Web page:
The post-Fukushima nuclear industry needs to pay more attention to its preparedness to mitigate nuclear accidents as well as to accident prevention, according to the managing director of the World Association of Nuclear Operators.
|WANO managing director
George Felgate addresses the
Speaking at the opening session of the World Nuclear Association's (WNA) 36th Annual Symposium, WANO's George Felgate said that a broader remit is the new order of the day. Efforts to ensure the prevention of accidents must not be lessened, but rather supplemented with a new additional focus on mitigation.
WANO brings together every company in the world that operates nuclear power facilities and has the sole mission of helping its members to achieve the highest levels of operational safety and reliability.
In the immediate aftermath of the accident at Fukushima, the organisation issued a Significant Operating Experience Report (SOER) to all its members, asking them to check their plant's ability to withstand a beyond-design basis event including blackout resulting in equipment failure. Every single plant in the world (except for the Fukushima Daiichi and Daini plants) responded as required by the 13 May deadline, sharing information on identified gaps in emergency preparedness.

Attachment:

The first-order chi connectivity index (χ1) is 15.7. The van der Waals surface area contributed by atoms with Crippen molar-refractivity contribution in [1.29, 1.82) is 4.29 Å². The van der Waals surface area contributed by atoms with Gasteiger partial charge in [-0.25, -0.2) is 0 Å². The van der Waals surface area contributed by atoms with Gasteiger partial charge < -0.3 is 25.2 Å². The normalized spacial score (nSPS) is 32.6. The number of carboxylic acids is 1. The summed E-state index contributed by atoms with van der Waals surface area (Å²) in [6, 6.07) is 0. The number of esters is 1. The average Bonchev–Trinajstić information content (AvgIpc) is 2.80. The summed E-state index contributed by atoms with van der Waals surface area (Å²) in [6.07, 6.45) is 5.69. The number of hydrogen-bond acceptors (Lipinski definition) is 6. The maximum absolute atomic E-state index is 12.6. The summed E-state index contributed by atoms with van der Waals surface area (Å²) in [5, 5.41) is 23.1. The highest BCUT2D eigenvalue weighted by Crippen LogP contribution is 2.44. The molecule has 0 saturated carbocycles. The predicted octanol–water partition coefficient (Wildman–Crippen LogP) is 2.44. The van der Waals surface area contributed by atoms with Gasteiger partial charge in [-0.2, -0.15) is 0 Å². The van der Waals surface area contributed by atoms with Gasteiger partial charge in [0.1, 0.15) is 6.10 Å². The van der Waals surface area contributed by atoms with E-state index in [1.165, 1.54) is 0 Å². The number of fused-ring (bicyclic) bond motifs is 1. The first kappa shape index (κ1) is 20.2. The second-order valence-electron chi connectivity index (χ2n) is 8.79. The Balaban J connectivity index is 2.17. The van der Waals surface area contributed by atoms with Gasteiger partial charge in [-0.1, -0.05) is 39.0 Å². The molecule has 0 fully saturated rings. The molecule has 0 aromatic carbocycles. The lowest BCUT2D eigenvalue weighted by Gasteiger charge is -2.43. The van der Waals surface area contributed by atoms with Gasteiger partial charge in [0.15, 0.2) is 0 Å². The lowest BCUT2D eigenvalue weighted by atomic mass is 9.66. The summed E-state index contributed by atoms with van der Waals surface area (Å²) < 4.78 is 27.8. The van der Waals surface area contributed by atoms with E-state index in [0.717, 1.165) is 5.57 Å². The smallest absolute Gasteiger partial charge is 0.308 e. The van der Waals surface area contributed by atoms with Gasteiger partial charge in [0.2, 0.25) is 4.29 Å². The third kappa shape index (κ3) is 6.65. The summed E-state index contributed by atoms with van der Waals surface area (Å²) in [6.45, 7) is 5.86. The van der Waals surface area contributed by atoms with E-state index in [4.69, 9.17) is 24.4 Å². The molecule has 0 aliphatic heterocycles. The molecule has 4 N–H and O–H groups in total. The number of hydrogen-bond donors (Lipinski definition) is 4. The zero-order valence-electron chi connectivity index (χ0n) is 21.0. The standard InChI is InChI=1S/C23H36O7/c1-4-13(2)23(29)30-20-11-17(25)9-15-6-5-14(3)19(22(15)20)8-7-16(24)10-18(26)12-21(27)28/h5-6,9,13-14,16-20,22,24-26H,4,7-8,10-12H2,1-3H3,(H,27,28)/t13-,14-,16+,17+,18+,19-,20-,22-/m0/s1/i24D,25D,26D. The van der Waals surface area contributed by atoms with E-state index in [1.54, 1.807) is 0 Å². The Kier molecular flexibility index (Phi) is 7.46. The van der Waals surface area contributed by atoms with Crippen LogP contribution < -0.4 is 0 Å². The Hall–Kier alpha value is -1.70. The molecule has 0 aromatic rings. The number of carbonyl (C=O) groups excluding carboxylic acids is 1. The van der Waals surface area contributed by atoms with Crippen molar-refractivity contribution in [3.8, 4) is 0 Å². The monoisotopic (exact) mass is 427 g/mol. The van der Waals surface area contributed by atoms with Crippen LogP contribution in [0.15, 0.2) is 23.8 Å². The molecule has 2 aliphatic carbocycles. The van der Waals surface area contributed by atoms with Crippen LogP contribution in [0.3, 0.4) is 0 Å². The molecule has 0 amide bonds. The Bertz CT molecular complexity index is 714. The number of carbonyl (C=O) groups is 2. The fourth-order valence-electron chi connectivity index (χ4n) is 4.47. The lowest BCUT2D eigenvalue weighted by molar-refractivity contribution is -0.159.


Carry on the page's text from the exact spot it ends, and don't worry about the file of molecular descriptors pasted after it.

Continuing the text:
WANO recently issued a second SOER request about the ability of used fuel ponds to withstand such events. More SOERs are likely to be issued as more is learned about the Fukushima accident, to alert members to experiences at other nuclear power plants and enable them to take corrective actions to prevent similar events from happening at their own.
Fukushima has highlighted several new considerations for WANO, which Felgate felt the organisation would likely turn into recommendations, including the need for an integrated emergency response strategy across the nuclear industry and a need for WANO itself to expand in order to support the necessary activities.
Peer reviews - in-depth, objective analysis of plant operations by an independent team of nuclear experts drawn from other members' plants - lie at the heart of WANO's programs. The scope of WANO peer reviews is likely to be extended to include emergency preparedness and accident management, beyond the current operational focus. The question of whether design issues should be incorporated in its peer reviews is still open to debate, Felgate noted. A full design review would be outside the scope of a peer review, but some design questions could well be asked during peer reviews. The frequency of peer reviews is also still subject to discussion, Felgate said, but the current expectation of completing a peer review at every plant once every six years is not enough.
The final likely recommendation outlined by Felgate was a need for greater accountability from WANO members, with the organisation itself being more proactive in making sure all members fulfilled their commitments.
Finally, Felgate cautioned against the "Fukushima distraction": while the world's spotlight quite naturally falls on the Japanese plant, this must not be allowed to diminish continuous safety improvements at other operating reactors, or in any way lead to the forgetting of safety lessons already hard-learned.
The nuclear industry, Felgate said, would emerge from the shadow of Fukushima stronger and safer.
Researched and written
by World Nuclear News